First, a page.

Last week, a 22-year old IS follower stabbed several police officers and was found to be carrying a pipe bomb—the latest in Indonesia's IS-linked attacks that began in January when four militants launched an attack in downtown Jakarta. "IS supporters have specifically urged each other to emulate this young man, whose bravery was cited in IS bulletin Al-Naba," Jones stated.
Social media has long been the terror vehicle's preferred means for boosting its international membership base, but IS is increasingly working on the ground with local militant cells in countries such as Indonesia.
"IS is also using other mechanisms to exploit the situation by networking with and influencing diverse parties to join IS and its affiliated groups in Indonesia," said Rohan Gunaratna, head of the International Center for Political Violence and Terrorism Research at Singapore's Nanyang Technological University.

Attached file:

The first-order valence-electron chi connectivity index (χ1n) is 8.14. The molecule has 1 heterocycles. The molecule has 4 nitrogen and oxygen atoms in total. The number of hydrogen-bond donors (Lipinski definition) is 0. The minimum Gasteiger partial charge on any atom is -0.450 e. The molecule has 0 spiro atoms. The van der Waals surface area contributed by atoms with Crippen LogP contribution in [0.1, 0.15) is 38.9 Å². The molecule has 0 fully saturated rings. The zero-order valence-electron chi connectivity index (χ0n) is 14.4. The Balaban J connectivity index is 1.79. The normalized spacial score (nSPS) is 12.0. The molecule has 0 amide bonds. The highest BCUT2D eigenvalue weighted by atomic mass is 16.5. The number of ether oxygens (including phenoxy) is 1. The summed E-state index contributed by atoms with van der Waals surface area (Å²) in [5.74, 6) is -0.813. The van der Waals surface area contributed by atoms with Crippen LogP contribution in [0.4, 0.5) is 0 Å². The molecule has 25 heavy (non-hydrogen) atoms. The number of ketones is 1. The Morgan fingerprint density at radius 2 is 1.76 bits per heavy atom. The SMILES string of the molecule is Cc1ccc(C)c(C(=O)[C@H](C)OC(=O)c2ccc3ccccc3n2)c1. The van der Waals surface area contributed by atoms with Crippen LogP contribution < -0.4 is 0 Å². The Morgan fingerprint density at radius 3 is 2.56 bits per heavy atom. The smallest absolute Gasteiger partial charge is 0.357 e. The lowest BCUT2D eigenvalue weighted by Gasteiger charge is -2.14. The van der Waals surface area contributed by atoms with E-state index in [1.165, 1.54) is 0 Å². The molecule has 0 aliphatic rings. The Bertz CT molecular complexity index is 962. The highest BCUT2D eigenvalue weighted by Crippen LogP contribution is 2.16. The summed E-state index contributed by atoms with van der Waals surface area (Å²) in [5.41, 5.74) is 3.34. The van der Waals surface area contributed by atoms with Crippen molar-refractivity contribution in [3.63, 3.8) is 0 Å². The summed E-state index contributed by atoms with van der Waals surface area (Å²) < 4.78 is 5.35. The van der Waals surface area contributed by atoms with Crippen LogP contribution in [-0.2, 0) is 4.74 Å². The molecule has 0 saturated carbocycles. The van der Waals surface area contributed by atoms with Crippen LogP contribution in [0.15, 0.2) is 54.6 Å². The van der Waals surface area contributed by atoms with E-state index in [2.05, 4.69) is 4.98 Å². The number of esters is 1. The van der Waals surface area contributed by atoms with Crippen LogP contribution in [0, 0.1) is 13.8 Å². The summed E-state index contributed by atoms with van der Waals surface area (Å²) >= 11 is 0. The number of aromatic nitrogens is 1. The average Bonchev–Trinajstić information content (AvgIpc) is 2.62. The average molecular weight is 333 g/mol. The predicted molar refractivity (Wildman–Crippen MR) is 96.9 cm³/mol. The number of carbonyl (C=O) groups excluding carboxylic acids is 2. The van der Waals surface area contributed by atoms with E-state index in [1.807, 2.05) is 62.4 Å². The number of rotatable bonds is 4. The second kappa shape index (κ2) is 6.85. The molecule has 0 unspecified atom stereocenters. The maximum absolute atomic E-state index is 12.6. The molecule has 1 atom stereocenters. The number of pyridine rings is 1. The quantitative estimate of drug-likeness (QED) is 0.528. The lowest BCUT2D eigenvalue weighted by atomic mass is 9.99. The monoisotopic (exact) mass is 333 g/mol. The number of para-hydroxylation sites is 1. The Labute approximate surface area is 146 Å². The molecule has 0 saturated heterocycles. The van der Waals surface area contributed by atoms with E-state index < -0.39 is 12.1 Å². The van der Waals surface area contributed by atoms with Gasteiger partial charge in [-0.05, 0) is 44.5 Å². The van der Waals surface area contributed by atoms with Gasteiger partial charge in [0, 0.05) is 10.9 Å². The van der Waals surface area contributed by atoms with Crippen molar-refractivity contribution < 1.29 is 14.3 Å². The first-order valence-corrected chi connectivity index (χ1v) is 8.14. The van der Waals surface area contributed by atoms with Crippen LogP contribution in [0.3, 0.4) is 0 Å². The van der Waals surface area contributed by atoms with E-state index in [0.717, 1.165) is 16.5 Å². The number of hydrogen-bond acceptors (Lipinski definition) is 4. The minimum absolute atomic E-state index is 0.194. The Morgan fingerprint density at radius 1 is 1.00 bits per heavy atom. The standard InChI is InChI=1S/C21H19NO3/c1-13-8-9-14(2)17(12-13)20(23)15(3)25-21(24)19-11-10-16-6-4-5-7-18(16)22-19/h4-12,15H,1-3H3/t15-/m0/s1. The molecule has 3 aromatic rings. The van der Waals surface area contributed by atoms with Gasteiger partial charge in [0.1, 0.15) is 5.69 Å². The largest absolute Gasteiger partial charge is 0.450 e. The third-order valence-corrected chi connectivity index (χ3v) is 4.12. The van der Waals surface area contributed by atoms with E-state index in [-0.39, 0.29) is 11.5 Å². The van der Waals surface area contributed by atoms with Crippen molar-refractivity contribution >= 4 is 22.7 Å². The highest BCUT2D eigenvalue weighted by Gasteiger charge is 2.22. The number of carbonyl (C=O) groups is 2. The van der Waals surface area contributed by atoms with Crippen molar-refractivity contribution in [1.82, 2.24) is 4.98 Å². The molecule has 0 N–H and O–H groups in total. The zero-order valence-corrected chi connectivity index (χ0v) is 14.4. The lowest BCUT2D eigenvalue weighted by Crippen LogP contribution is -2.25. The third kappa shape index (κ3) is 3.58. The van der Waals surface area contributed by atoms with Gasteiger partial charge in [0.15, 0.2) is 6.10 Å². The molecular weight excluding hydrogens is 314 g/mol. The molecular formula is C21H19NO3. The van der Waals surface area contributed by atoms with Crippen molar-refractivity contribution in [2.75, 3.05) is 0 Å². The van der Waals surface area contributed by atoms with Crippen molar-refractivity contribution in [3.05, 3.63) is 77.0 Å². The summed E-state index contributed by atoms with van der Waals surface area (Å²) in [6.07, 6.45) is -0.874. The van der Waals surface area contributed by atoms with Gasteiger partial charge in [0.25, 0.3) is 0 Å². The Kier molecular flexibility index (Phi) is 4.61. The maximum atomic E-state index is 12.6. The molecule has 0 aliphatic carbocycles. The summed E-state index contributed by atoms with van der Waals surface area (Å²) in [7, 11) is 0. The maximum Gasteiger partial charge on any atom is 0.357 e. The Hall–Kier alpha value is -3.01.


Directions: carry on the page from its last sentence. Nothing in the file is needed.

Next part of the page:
Since the Arab Spring, the bloc—also called the Islamic State of Iraq and Syria—has exploited protests and demonstrations to expand its support base, he added.
President Jokowi, who postponed a state visit to Australia on Saturday as a result of the unrest, has called for national calm but critics say he must do more to crack down aggressively on this issue.
"IS will succeed if government is not proactive and bold," Gunaratna cautioned.
By letting the anti-Ahok hated build for more than a month, the government was also ignoring the constitution, Jones flagged.
"If the MUI's arguments were to be accepted by the state, it would be a rejection of the compromise worked out in 1945 between secular nationalists and Muslim leaders that obliged Indonesians to believe in one God but dropped a phrase requiring Muslims to follow Islamic law."
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